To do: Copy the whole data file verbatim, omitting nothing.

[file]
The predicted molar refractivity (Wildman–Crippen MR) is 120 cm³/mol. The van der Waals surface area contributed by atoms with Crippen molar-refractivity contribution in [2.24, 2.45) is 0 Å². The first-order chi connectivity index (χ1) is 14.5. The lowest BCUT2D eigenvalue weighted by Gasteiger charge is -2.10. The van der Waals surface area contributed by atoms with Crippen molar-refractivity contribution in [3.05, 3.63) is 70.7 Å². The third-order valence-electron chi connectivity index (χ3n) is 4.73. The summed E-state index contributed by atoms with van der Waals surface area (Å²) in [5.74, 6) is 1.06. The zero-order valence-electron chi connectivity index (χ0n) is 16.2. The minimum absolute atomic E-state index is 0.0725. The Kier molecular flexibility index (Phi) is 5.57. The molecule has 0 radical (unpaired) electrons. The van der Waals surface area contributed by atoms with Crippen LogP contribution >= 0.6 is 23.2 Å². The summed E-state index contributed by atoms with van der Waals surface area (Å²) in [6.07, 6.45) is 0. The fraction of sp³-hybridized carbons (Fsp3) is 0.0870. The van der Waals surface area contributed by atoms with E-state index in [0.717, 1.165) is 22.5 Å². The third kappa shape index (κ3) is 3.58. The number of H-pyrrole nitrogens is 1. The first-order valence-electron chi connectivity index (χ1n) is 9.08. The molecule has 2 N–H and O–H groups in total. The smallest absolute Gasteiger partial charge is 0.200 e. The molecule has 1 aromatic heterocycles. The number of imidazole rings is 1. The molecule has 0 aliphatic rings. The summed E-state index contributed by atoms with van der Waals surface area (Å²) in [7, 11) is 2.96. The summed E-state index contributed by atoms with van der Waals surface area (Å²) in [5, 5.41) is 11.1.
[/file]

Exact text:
The predicted molar refractivity (Wildman–Crippen MR) is 120 cm³/mol. The van der Waals surface area contributed by atoms with Crippen molar-refractivity contribution in [2.24, 2.45) is 0 Å². The first-order chi connectivity index (χ1) is 14.5. The lowest BCUT2D eigenvalue weighted by Gasteiger charge is -2.10. The van der Waals surface area contributed by atoms with Crippen molar-refractivity contribution in [3.05, 3.63) is 70.7 Å². The third-order valence-electron chi connectivity index (χ3n) is 4.73. The summed E-state index contributed by atoms with van der Waals surface area (Å²) in [5.74, 6) is 1.06. The zero-order valence-electron chi connectivity index (χ0n) is 16.2. The minimum absolute atomic E-state index is 0.0725. The Kier molecular flexibility index (Phi) is 5.57. The molecule has 0 radical (unpaired) electrons. The van der Waals surface area contributed by atoms with Crippen LogP contribution >= 0.6 is 23.2 Å². The summed E-state index contributed by atoms with van der Waals surface area (Å²) in [6.07, 6.45) is 0. The fraction of sp³-hybridized carbons (Fsp3) is 0.0870. The van der Waals surface area contributed by atoms with E-state index in [0.717, 1.165) is 22.5 Å². The third kappa shape index (κ3) is 3.58. The number of H-pyrrole nitrogens is 1. The first-order valence-electron chi connectivity index (χ1n) is 9.08. The molecule has 2 N–H and O–H groups in total. The smallest absolute Gasteiger partial charge is 0.200 e. The molecule has 1 aromatic heterocycles. The number of imidazole rings is 1. The molecule has 0 aliphatic rings. The summed E-state index contributed by atoms with van der Waals surface area (Å²) in [7, 11) is 2.96. The summed E-state index contributed by atoms with van der Waals surface area (Å²) in [5, 5.41) is 11.1.